Esther Choo: First, realize that there's a tremendous opportunity there. There are billions of people on social media, many of whom are looking for good content and strong voices. Over the past six years, I’ve put a lot of time into maintaining a consistent, steady presence and trying to create the kind of content that can stimulate conversations. I'm still learning a lot, but I appreciate the potential.
Not every tweet will change the world. But sometimes you can create enough of a conversation to bring media attention to a topic and take the discourse to a new level and a wider audience.
Have you ever had an experience like that?
Esther Choo: In 2018, a regional AMA journal published an article that defended pay inequity. One of their sources tried to make the case that women physicians deserve less pay because they “don’t work as hard.” I was able to use social media to call attention to this article. This led to a CNN interview that allowed me to speak to a national audience about sexism in healthcare and how damaging it is.
Which issue are you most passionate about right now?
Esther Choo: Right now, I'm consumed with leadership diversity in healthcare. In some ways, it’s the last thing that people are willing to change—even as they talk about how important diversity is. We can come up with all the innovations we want to in terms of ideas and policy. But I worry that they won’t be executed unless we fundamentally transform leadership to really represent the workforce and our patient population.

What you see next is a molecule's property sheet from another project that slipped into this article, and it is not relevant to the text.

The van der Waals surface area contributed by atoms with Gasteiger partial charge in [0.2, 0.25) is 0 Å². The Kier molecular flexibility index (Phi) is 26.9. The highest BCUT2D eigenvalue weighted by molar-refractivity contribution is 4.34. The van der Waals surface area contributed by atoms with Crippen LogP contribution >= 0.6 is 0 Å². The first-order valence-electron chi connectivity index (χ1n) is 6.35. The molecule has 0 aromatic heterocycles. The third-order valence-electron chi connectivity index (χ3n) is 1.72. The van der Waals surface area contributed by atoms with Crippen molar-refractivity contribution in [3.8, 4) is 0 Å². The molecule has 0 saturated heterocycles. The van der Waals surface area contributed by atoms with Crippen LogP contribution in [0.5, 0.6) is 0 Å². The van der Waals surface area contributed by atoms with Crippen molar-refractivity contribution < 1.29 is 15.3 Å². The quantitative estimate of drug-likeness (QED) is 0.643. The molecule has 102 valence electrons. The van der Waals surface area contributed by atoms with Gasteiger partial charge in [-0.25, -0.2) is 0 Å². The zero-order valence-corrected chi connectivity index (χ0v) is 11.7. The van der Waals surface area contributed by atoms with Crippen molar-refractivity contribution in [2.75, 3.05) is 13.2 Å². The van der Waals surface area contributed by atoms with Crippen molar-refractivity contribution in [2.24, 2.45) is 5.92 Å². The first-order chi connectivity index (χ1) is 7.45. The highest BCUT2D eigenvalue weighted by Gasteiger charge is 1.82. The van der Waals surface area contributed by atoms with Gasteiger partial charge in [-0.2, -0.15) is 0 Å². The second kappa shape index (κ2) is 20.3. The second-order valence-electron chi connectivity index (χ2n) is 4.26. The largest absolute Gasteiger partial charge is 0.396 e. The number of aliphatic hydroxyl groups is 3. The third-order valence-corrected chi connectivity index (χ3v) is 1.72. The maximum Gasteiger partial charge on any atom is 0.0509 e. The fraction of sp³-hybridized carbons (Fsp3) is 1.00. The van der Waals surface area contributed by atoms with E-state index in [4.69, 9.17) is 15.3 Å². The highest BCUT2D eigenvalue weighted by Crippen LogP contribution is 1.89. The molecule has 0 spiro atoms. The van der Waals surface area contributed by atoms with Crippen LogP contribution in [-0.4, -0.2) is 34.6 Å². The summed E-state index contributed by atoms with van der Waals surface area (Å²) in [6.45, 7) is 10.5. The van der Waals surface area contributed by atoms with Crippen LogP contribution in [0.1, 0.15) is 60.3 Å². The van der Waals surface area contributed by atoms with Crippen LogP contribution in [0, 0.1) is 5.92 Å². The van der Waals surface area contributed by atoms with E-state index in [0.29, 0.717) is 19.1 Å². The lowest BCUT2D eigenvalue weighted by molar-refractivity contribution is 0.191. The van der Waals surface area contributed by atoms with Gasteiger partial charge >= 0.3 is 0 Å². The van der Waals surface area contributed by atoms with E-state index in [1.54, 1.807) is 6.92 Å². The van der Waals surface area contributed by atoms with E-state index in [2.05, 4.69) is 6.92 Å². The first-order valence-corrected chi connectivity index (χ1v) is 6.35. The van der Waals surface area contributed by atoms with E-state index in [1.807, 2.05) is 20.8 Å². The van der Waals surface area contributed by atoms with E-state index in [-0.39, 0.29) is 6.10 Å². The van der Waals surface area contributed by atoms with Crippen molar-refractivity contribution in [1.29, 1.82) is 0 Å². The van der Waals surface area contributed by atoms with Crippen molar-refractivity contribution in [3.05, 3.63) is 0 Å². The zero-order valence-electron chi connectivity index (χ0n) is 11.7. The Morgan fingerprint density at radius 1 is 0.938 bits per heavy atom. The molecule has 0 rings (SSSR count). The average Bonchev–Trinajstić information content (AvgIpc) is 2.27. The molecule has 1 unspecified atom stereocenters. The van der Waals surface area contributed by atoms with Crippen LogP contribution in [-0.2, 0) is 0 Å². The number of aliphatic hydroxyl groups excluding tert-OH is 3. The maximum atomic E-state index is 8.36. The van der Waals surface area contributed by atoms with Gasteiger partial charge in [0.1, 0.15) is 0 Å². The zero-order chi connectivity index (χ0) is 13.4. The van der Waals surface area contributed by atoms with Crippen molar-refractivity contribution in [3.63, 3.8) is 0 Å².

If you look at the leadership page of almost any hospital or healthcare organization website, you can see we're still lagging in diversity at the executive and director levels. What’s more, we're not doing a great job building a pipeline of up-and-coming leaders. We're not creating pathways to leadership for people of all races and genders. So right now, I'm very focused on how we change that.
What can we do to build better pathways to leadership?
Esther Choo: On the one hand, healthcare has done a great job creating opportunities for career development. I’ve probably received a half-a-dozen emails promoting leadership courses over the past few weeks. So I think we're doing a great job with creating content that helps people better themselves.
Where our industry has done a less stellar job is at changing systems to create actual opportunity. We can train people up all we want. But if the opportunity is fundamentally not there—except for maybe a tiny sliver of diverse leaders—then we’re training people for futility, and it feels fraudulent.
I really think healthcare leaders need to take a hard look at all the structural barriers that keep us from diversifying leadership. We need to change our culture so that when a diverse group of leaders rises, they can be successful in those roles—not over-scrutinized and set up for failure.
What resources do you recommend to people who want to learn more about diversity and inclusion?
Esther Choo: Twitter is an amazing place for real-time conversations on social justice. If you have a peek at my “following” list at @choo_ek, you’ll see some of my favorite voices. Two I’m currently enjoying are Dr. Uché Blackstock (@dr_uche_bee) and Dr. Jane van Dis (@janevandis), who are also my business partners at Equity Quotient.
Some books that I highly recommend are How to Be an Anti-Racist by Ibram X. Kendi, White Fragility by Robin DiAngelo, and So You Want to Talk About Race by Ijeoma Oluo. I consider myself somewhat informed on these issues, but each of these books humbled me. I’ve purchased multiple copies to hand out to people. Some people bristle a bit when I hand them a book about racism, but I tell them, “No, really! You’re going to love this.” And they usually do.